Cardinal Roger Mahony has written on his blog that God is calling him to be disgraced and humiliated in the face of revelations from the Archdiocese of Los Angeles regarding his role in the priest sex abuse scandal.
Given all of the storms that have surrounded me and the Archdiocese of Los Angeles recently, God’s grace finally helped me to understand: I am not being called to serve Jesus in humility. Rather, I am being called to something deeper–to be humiliated, disgraced, and rebuffed by many.
I was not ready for this challenge. Ash Wednesday changed all of that, and I see Lent 2013 as a special time to reflect deeply upon this special call by Jesus.
To be honest with you, I have not reached the point where I can actually pray for more humiliation. I’m only at the stage of asking for the grace to endure the level of humiliation at the moment.
Cardinal Mahony says he was not ready for this challenge. I am not sure that I am ready, this morning, for the challenge of offering opinion on his blog post, and I am certainly not up to the task of opining about his spiritual status, but I do think I should say something about humiliation in general. Humility requires understanding exactly who you are.
Humility — The moral virtue that keeps a person from reaching beyond himself. It is the virtue that restrains the unruly desire for personal greatness and leads people to an orderly love of themselves based on a true appreciation of their position with respect to God and their neighbors.
One should not consider himself to be either less than or greater than he really is in the sight of God. Many will have opinions about who Cardinal Mahony is in the sight of God, but it is God alone Who knows that with all certainty. It is Cardinal Mahony’s job to figure out whom God has called him to be, and to become that person, just as it is the job of each of us to figure out whom God has called us to be, and to become that person. It’s pretty clear that Cardinal Mahony is at least thinking about these things. For that, I am grateful.
It’s clear, also, that his job as a Cardinal is to be an example to the faithful. Many there are who say that Cardinal Mahony has already utterly failed in being a good example and that he deserves humiliations at this time. It’s not for us to say, though, how much or how little humiliation is deserved here. That is God’s arena, not ours. Our job is not to judge hearts, but we must make judgments about overall character and/or competence that has become manifest, for the sake of our children. While we cannot truly judge Cardinal Mahony’s level of culpability (or humility) before God, we would be failing in our duty if we allow people who have not shown themselves to be trustworthy to be in charge over our children. There is a difference between being judged and forgiven by God, being forgiven by human beings, and being worthy of the trust of parents. We should be able to forgive all of those who have done harm while not being open to placing them in positions where they may fail again in the same manner, particularly when our children may be at risk.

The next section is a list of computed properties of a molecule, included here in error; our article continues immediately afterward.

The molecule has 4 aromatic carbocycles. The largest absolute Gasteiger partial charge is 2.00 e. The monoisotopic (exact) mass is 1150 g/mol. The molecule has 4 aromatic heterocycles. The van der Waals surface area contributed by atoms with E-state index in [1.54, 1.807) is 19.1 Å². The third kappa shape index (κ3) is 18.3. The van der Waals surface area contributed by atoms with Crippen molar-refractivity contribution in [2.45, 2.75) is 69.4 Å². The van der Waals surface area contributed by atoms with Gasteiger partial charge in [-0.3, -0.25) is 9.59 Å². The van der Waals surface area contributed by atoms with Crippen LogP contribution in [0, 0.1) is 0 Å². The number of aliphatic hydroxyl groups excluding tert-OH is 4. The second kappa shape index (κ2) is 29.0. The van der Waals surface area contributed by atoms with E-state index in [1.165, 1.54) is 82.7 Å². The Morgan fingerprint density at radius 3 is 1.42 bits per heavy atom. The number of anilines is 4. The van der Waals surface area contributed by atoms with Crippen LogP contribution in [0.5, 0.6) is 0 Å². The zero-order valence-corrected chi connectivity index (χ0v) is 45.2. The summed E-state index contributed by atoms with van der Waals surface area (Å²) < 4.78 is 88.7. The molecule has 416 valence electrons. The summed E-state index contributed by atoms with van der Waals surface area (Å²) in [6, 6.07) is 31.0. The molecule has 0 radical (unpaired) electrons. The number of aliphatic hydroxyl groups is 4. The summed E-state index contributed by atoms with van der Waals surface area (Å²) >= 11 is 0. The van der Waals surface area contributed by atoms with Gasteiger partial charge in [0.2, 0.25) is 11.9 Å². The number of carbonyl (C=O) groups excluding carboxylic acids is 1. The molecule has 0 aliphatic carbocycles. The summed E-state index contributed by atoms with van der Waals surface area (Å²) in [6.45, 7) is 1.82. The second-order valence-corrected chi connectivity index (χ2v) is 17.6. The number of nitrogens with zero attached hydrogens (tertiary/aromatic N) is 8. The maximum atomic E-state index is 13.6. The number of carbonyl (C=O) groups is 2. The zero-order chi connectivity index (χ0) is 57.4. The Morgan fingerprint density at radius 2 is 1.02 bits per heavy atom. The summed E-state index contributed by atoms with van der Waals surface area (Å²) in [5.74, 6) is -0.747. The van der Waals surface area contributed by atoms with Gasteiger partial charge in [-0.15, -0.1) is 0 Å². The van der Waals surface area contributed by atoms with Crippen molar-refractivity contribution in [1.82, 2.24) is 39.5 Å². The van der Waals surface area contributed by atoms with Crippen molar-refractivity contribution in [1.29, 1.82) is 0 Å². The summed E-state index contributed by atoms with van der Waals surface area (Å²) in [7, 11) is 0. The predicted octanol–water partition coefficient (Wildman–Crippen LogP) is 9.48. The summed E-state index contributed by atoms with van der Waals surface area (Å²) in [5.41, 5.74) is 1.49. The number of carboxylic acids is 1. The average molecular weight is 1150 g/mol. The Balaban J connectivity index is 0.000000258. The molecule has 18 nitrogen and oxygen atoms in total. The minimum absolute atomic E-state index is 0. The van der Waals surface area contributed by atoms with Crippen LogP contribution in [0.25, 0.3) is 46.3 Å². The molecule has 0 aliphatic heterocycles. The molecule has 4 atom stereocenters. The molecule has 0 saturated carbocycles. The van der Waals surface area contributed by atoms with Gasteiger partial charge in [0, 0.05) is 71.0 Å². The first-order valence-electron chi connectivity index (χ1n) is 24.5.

The manner in which Bernard Cardinal Law conducted himself in the midst of public revelations about the sexual abuse scandal in Boston is very different from the manner in which Roger Cardinal Mahony is conducting himself today. Personally, I admire the way that Cardinal Law conducted himself. He took responsibility and resigned. He lives today in Rome in a state of quiet acceptance of the public humiliation that continues to be poured out on him, even to this day. I have corresponded with him, in the spirit of compassion and forgiveness, and he has exhibited gratefulness to me for what he seems to feel he does not deserve. That is humility. I have no concrete opinions about Cardinal Mahony. It is important that we all pray for him. We should be grateful that he is thinking about the subject of humility. Whether his blog post is an act of humility or of pride, I don’t really know, and I’m not sure I have the capacity to know.
Hat-tip: The Deacon’s Bench.
Photo: JR Salazar.